Once a Witch

onceawitchreviewTitle: Once a Witch
Publisher: Graphia
Author: Carolyn MacCullough
Pages: 292 pp.
Price: $8.99 US
ISBN: 978-0-547-41730-1

I’m not going to lie: I picked up Once a Witch by Carolyn MacCullough because it was shiny. The cover of the paperback literally shimmers with a kind of mirror-esque iridescence that was difficult not to notice at the bookstore when I walked by. A young adult novel about witches with a teenage main character? How could I pass that up? Not to mention this young woman lives in New York, my favorite place, and has a name, Tamsin, just as strange as mine. I liked the book before I even sat down to read it.

It’s an easy read. Tamsin was born into a family of powerful witches, and on the day she was born, her grandmother declared that she’d be the most Talented among them. Unfortunately, her Talent (her ability to use magic like the rest of her family) never shows up, and by her seventeenth birthday, Tamsin has resigned herself to living at a boarding school in New York City. That works fine for most of the year because she can be “normal”, but during the summers, she’s forced to return to her childhood home — and all the magically-inclined people who come with it.

Tamsin’s older sister, Rowena, is the cream of the magical crop: she’s beautiful and extremely Talented, and she’s getting married. One night while Tamsin is behind the counter at her family’s bookstore/magic shop, a customer mistakes her for Rowena — and she neglects to correct him. Instead, she ends up agreeing to find for the man a family heirloom which has apparently been lost to the ages.

Unfortunately — or possibly fortunately? as we discover — the man and his request are more than they at first seem, and Tamsin is literally sent through time to find more than she ever wanted to know about her family’s history, her true identity, and her hidden Talent.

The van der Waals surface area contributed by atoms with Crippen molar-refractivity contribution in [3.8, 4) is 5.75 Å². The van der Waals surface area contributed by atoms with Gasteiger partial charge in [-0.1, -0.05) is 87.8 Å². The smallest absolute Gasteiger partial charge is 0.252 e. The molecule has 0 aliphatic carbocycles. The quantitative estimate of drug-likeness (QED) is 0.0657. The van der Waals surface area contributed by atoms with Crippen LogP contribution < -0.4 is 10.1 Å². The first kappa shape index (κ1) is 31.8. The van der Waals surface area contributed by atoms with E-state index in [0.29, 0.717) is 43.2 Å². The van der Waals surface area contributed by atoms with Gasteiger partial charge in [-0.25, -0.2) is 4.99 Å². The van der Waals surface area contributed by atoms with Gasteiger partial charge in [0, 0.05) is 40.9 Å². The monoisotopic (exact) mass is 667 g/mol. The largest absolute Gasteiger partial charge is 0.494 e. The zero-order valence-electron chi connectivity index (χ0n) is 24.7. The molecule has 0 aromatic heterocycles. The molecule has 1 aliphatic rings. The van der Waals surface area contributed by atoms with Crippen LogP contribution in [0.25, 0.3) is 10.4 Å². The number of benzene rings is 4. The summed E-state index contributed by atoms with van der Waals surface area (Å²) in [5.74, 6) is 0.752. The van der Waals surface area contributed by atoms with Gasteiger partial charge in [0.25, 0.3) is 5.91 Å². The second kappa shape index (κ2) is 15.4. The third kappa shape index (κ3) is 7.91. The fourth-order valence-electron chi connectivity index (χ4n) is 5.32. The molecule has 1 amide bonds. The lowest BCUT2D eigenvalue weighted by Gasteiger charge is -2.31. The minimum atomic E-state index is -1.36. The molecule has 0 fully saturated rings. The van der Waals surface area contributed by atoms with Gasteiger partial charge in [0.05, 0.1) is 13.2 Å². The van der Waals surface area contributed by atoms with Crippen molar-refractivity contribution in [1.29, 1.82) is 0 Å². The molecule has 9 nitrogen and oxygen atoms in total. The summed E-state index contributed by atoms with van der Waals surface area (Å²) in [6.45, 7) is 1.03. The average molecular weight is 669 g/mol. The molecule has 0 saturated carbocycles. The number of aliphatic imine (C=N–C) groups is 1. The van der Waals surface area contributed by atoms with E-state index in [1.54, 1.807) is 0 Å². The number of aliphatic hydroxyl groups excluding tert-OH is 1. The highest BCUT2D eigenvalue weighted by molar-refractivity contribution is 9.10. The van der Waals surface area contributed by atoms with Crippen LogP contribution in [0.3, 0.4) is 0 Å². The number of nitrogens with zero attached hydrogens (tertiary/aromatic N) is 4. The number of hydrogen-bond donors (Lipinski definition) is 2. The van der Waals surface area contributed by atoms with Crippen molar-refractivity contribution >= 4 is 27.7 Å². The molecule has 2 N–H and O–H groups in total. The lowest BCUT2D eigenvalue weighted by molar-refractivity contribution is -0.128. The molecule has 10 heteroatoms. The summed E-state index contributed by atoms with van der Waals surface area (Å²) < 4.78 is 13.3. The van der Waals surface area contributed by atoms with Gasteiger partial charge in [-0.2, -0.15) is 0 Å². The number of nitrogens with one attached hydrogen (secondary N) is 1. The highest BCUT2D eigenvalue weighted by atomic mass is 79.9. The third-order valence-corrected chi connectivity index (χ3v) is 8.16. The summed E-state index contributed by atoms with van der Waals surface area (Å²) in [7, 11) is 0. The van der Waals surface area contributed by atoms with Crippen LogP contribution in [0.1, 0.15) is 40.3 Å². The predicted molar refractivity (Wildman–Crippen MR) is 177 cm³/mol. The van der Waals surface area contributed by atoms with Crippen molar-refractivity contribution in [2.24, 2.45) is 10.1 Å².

So what have we here? Witches, family drama, time travel! And if that weren’t enough, there’s also a classic villain thrown in there for good measure. What more could a reader want? Well … that is the question.

Honestly, I liked the story. I liked Tamsin, though I thought that her smoking habit was irritating and not exactly a novel rebellion against her family. (I never smoked when I was a rebellious teenager, for example, and I know plenty of other teens who find other, more inventive ways to push back.) Rowena was pretty two-dimensional, and I wondered why Tamsin was even trying to save her at times; she’d been so self-centered and condescending at the beginning that it was kind of a relief when she was put under a spell. Then, I almost pitied her … until she snapped out of the spell and went back to being her snotty, stuck up self.

I was glad that the focus of the novel was on the magic, and not the potential romance between Tamsin and Gabriel. Gabriel was also pretty stereotypical in the  “he’s a guy; what do you expect?” kind of way, but at least he wasn’t annoying like Rowena. I did have a question about Tamsin’s Talent, however. That is to say, why didn’t it show up sooner? It’s never really explained in the novel, but I discovered that there’s a second novel, Always a Witch, so I hope some of the ambiguities are made clear, or are at least made justifiable.

I read Once a Witch on a flight to Texas from Los Angeles and back, and it was great reading for being stuck in my seat far too long. It’s not Shakespeare, but it was entertaining. I hope the sequel is equally interesting.

[V.E. Duncan is a blossoming polytheist. A writer who lives in the Los Angeles area (but who truly wishes to go back to New York City, where her heart is), she owns a cantankerous cat named Cleopatra. V.E. can be contacted through her website, Duncan Heights.]

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